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Insights: Investing

The California utilities mess is driving down utilities stocks nationwide, creating appealing bargains
Mario J. Gabelli, Tim O'Brien
From the Print Edition:
The Cuba Issue, May/Jun 01

(continued from page 1)

The California plan did not create a free market for electricity. Because it is nearly impossible to get a new power plant sited and approved in-state due to California's convoluted permitting process, power producers could not build capacity to cash in on higher prices. Since retail electric rates were frozen, consumers weren't economically motivated to conserve electricity, and demand continued to grow. The fatal flaw of the California deregulation plan was exposed when natural gas prices, the primary "feedstock" for generating electricity in California, ran up sharply in 2000. Wholesale electricity prices rose rapidly, but with retail rates frozen, the utilities were unable to pass on the higher costs to their customers. Obliged to keep the juice flowing to its customers, PG&E and Southern California Edison borrowed to finance the unrecovered wholesale power costs until they exhausted their credit in December 2000, and wholesale generators began demanding cash up front. In January, the utilities had to resort to rolling blackouts to ration available supplies.

The irony is that municipally owned utilities, such as the Los Angeles Department of Water and Power, that were allowed to keep all of their generating assets have had no difficulties providing service to their customers and have reaped windfall profits selling excess electricity into tight wholesale markets. The wholesale generating companies, which were thought to have overpaid for the generating plants they acquired from PG&E and Edison in 1997 and 1998, have been coining money.


The U.K. Formula

California could have avoided its rolling blackouts by looking to the United Kingdom for a utilities deregulation plan that made economic sense. The British deregulation in 1989 allowed power distribution companies to pass on wholesale power costs to their customers. It also permitted distribution companies to contract with power generating companies to mitigate commodities price risk.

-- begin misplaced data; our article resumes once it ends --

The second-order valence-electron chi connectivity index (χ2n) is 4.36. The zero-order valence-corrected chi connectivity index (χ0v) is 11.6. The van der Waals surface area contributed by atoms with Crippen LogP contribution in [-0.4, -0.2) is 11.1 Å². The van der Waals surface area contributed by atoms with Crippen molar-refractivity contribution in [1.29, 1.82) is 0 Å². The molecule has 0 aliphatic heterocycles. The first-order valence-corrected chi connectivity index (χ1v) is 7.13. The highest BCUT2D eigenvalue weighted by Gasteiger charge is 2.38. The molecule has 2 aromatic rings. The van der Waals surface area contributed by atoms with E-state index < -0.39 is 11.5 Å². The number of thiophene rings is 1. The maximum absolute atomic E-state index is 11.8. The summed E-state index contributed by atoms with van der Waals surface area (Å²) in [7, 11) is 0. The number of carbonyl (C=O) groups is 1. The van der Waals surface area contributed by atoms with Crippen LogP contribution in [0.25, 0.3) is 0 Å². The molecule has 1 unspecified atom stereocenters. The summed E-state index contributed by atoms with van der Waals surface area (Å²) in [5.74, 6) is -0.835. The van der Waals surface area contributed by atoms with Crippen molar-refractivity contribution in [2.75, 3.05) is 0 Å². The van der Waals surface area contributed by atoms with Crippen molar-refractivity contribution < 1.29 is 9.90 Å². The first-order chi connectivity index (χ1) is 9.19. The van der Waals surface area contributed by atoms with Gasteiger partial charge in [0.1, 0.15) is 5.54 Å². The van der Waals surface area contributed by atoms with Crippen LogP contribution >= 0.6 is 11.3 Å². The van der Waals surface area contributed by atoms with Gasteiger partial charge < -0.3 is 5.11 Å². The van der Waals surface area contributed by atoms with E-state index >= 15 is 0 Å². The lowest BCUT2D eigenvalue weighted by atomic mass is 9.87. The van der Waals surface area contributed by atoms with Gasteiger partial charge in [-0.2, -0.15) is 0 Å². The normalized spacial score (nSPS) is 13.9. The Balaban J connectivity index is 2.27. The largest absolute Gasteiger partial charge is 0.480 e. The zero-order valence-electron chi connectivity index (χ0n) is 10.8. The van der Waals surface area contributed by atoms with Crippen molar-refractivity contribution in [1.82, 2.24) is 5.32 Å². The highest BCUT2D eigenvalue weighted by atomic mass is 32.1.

Of course, the Thatcher government was not trying to simultaneously bail out the utilities and give customers a politically popular free lunch in the form of an up-front rate cut. Instead, British utilities deregulation created a liquid, transparent market and trusted it to send accurate price signals to buyers and sellers.

Plans with similar characteristics have helped 23 states usher in deregulated wholesale power markets that offer consumers freedom of choice and suppliers the opportunity to compete for business, while the utilities companies that bring consumers and suppliers together earn steady regulated returns on the monopoly distribution business. As a result, outside of California, electric distribution companies have generally survived rising energy prices without harm.

California's problems have cast a cloud over the utilities sector. Although utilities stocks prices have recovered somewhat from their sharp declines at the beginning of the year, they remain under pressure. That's fine. It gives us the opportunity to pick up more bargains.

The high wholesale price environment creates opportunities for companies with unregulated or excess generating capacity that can be sold into the wholesale market. Wholesale power generators such as Southern Co., Xcel Energy, Constellation Energy and El Paso Energy (all held in the Gabelli Utilities Fund) should benefit.

We continue to favor consolidation candidates¿small and mid-sized companies likely to be acquired by their larger neighbors. The bigger companies need increased size to cut unit costs and manage risk. Buying their smaller neighbors is the only way to get there. The smaller companies have limited growth potential and no real way to significantly reduce unit costs. This puts pressure on their managements to sell out to the bigger players.

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